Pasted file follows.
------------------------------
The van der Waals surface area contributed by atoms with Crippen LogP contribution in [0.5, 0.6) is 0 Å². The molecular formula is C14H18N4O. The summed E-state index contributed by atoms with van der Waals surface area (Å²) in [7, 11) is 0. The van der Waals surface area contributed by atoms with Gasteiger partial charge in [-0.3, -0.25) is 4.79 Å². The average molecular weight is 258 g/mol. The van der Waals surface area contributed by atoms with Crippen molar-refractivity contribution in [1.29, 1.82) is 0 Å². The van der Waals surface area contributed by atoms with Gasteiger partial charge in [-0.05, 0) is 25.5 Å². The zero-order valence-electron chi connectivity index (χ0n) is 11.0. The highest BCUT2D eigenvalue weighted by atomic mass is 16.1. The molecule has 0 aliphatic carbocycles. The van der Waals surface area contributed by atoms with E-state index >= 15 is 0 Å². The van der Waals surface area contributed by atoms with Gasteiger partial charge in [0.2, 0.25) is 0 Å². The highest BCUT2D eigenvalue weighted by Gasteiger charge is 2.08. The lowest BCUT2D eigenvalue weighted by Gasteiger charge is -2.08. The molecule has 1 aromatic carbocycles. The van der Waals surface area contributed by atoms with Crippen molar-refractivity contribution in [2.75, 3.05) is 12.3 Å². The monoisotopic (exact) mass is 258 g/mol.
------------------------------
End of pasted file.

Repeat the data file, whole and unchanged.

The van der Waals surface area contributed by atoms with Crippen LogP contribution in [0.5, 0.6) is 0 Å². The molecular formula is C14H18N4O. The summed E-state index contributed by atoms with van der Waals surface area (Å²) in [7, 11) is 0. The van der Waals surface area contributed by atoms with Gasteiger partial charge in [-0.3, -0.25) is 4.79 Å². The average molecular weight is 258 g/mol. The van der Waals surface area contributed by atoms with Crippen molar-refractivity contribution in [1.29, 1.82) is 0 Å². The van der Waals surface area contributed by atoms with Gasteiger partial charge in [-0.05, 0) is 25.5 Å². The zero-order valence-electron chi connectivity index (χ0n) is 11.0. The highest BCUT2D eigenvalue weighted by atomic mass is 16.1. The molecule has 0 aliphatic carbocycles. The van der Waals surface area contributed by atoms with E-state index >= 15 is 0 Å². The van der Waals surface area contributed by atoms with Gasteiger partial charge in [0.2, 0.25) is 0 Å². The highest BCUT2D eigenvalue weighted by Gasteiger charge is 2.08. The lowest BCUT2D eigenvalue weighted by Gasteiger charge is -2.08. The molecule has 1 aromatic carbocycles. The van der Waals surface area contributed by atoms with Crippen molar-refractivity contribution in [2.75, 3.05) is 12.3 Å². The monoisotopic (exact) mass is 258 g/mol.